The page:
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The flubbed HealthCare.gov rollout has been deeply embarrassing for the administration.
White House spokesman Eric Schultz told Reuters the "cherry-picked" emails did not reveal anything new.
"To the extent that CMS had identified capacity issues, we of course sought assurances that they were getting addressed," he said. "But, as is well known, nobody anticipated the severity of the problems we experienced once the site launched."
In a statement, a CMS spokeswoman said the agency previously admitted it underestimated the volume of users who would try to log onto the system at the same time, according to Reuters.
"It is important to remember that these emails are one piece of a number of ongoing discussions up to the launch of HealthCare.gov on October 1," the statement said.
In a press release on the committee's website, the House panel chairman slammed the Obama administration’s decision to launch the website amid the technical problems outlined in the emails.
Energy and Commerce Committee Chairman Fred Upton, R-Mich., stated, "The administration rolled the dice, and Americans are left to struggle with the broken website and the president's broken promises. The frenzied lead-up to Oct. 1, coupled with the inadequate testing and numerous systems failures, reveal an administration that was not up to the job despite over three years to prepare.”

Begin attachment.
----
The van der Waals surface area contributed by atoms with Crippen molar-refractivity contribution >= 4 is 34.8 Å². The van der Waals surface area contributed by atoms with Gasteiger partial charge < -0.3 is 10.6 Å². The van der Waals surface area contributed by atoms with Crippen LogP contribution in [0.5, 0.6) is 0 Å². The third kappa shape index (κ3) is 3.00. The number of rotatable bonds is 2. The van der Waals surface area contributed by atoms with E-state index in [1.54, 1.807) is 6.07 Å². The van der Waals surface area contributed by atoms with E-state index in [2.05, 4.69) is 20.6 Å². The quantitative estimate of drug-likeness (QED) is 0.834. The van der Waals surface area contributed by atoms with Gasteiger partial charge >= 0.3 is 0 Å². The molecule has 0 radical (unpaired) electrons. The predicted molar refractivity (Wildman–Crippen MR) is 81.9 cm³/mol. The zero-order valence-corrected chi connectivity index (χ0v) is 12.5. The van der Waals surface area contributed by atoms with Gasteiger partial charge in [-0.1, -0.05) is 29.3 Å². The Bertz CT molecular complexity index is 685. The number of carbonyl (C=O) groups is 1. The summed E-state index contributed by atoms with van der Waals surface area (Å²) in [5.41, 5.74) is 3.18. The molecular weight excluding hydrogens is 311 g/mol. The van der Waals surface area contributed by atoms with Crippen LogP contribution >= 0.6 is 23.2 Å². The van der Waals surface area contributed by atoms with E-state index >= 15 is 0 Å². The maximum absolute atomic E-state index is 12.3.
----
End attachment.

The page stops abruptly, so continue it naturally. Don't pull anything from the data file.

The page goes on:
Obama has said that he was unaware of the glitches the site faced and that he would not have launched it if he had been aware of the extent of its technical problems.
Another document disclosed by the committee on Tuesday, however, showed that Obama was alerted as early as March that the website had not undergone enough end-to-end testing and that the program's "significant dependency" on contractors was problematic.
As a result of the website's technical problems, on Oct. 22 Obama pushed back the deadline for uninsured Americans to sign up for health insurance or else face a fine, from Feb. 15 to March 31 .
The Obama administration revealed on Nov. 13 that fewer than 27,000 people had signed up for private health insurance last month in the 36 states relying on the federal website.
States running their own enrollment systems — including California, which has had over 35,000 people enroll — fared better, signing up more than 79,000 from Oct. 1 through Nov. 2, according to the Department of Health and Human Services.
The administration has promised that the problems with HealthCare.gov will be ironed out by the end of November. Though the website is still plagued by IT difficulties, a CMS spokeswoman told reporters Monday that 90 percent of users who had had trouble with the website succeeded in creating an account on their second attempt.